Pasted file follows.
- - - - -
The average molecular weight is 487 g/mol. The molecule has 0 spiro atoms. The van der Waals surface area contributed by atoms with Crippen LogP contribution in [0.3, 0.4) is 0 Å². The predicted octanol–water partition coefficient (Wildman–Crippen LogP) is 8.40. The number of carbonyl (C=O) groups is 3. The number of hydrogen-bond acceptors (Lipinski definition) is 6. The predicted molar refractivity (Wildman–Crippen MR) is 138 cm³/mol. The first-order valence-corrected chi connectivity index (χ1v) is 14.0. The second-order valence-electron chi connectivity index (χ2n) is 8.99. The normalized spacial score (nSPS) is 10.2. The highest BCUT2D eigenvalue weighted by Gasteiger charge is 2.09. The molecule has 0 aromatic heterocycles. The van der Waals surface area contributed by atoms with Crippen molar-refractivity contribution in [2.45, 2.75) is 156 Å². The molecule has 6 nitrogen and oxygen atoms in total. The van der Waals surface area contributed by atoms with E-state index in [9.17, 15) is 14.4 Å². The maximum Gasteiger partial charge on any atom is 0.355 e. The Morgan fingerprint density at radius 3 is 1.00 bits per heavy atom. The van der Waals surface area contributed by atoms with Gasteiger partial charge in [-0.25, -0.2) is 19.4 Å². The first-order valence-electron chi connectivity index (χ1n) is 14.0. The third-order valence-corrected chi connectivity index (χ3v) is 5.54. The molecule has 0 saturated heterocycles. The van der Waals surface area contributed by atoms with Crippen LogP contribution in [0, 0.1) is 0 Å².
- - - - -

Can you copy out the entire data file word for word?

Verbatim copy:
The average molecular weight is 487 g/mol. The molecule has 0 spiro atoms. The van der Waals surface area contributed by atoms with Crippen LogP contribution in [0.3, 0.4) is 0 Å². The predicted octanol–water partition coefficient (Wildman–Crippen LogP) is 8.40. The number of carbonyl (C=O) groups is 3. The number of hydrogen-bond acceptors (Lipinski definition) is 6. The predicted molar refractivity (Wildman–Crippen MR) is 138 cm³/mol. The first-order valence-corrected chi connectivity index (χ1v) is 14.0. The second-order valence-electron chi connectivity index (χ2n) is 8.99. The normalized spacial score (nSPS) is 10.2. The highest BCUT2D eigenvalue weighted by Gasteiger charge is 2.09. The molecule has 0 aromatic heterocycles. The van der Waals surface area contributed by atoms with Crippen molar-refractivity contribution in [2.45, 2.75) is 156 Å². The molecule has 6 nitrogen and oxygen atoms in total. The van der Waals surface area contributed by atoms with E-state index in [9.17, 15) is 14.4 Å². The maximum Gasteiger partial charge on any atom is 0.355 e. The Morgan fingerprint density at radius 3 is 1.00 bits per heavy atom. The van der Waals surface area contributed by atoms with Gasteiger partial charge in [-0.25, -0.2) is 19.4 Å². The first-order valence-electron chi connectivity index (χ1n) is 14.0. The third-order valence-corrected chi connectivity index (χ3v) is 5.54. The molecule has 0 saturated heterocycles. The van der Waals surface area contributed by atoms with Crippen LogP contribution in [0, 0.1) is 0 Å².